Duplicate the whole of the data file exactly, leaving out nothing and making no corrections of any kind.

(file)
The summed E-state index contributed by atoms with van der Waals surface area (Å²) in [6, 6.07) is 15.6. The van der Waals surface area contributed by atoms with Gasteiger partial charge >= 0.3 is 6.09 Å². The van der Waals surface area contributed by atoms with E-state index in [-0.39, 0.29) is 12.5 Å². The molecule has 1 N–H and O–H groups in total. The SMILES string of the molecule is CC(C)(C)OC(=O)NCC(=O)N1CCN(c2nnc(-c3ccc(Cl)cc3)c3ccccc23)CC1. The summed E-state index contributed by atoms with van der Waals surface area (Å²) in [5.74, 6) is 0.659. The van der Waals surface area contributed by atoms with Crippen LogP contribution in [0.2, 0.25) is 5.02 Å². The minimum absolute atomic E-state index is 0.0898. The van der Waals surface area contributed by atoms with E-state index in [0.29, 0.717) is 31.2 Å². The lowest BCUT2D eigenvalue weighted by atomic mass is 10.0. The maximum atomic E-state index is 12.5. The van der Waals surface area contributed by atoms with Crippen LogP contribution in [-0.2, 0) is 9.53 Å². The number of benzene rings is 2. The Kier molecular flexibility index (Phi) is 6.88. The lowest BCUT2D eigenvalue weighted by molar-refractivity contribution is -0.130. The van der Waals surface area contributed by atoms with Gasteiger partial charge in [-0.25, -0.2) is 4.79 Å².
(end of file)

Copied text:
The summed E-state index contributed by atoms with van der Waals surface area (Å²) in [6, 6.07) is 15.6. The van der Waals surface area contributed by atoms with Gasteiger partial charge >= 0.3 is 6.09 Å². The van der Waals surface area contributed by atoms with E-state index in [-0.39, 0.29) is 12.5 Å². The molecule has 1 N–H and O–H groups in total. The SMILES string of the molecule is CC(C)(C)OC(=O)NCC(=O)N1CCN(c2nnc(-c3ccc(Cl)cc3)c3ccccc23)CC1. The summed E-state index contributed by atoms with van der Waals surface area (Å²) in [5.74, 6) is 0.659. The van der Waals surface area contributed by atoms with Crippen LogP contribution in [0.2, 0.25) is 5.02 Å². The minimum absolute atomic E-state index is 0.0898. The van der Waals surface area contributed by atoms with E-state index in [0.29, 0.717) is 31.2 Å². The lowest BCUT2D eigenvalue weighted by atomic mass is 10.0. The maximum atomic E-state index is 12.5. The van der Waals surface area contributed by atoms with Crippen LogP contribution in [-0.2, 0) is 9.53 Å². The number of benzene rings is 2. The Kier molecular flexibility index (Phi) is 6.88. The lowest BCUT2D eigenvalue weighted by molar-refractivity contribution is -0.130. The van der Waals surface area contributed by atoms with Gasteiger partial charge in [-0.25, -0.2) is 4.79 Å².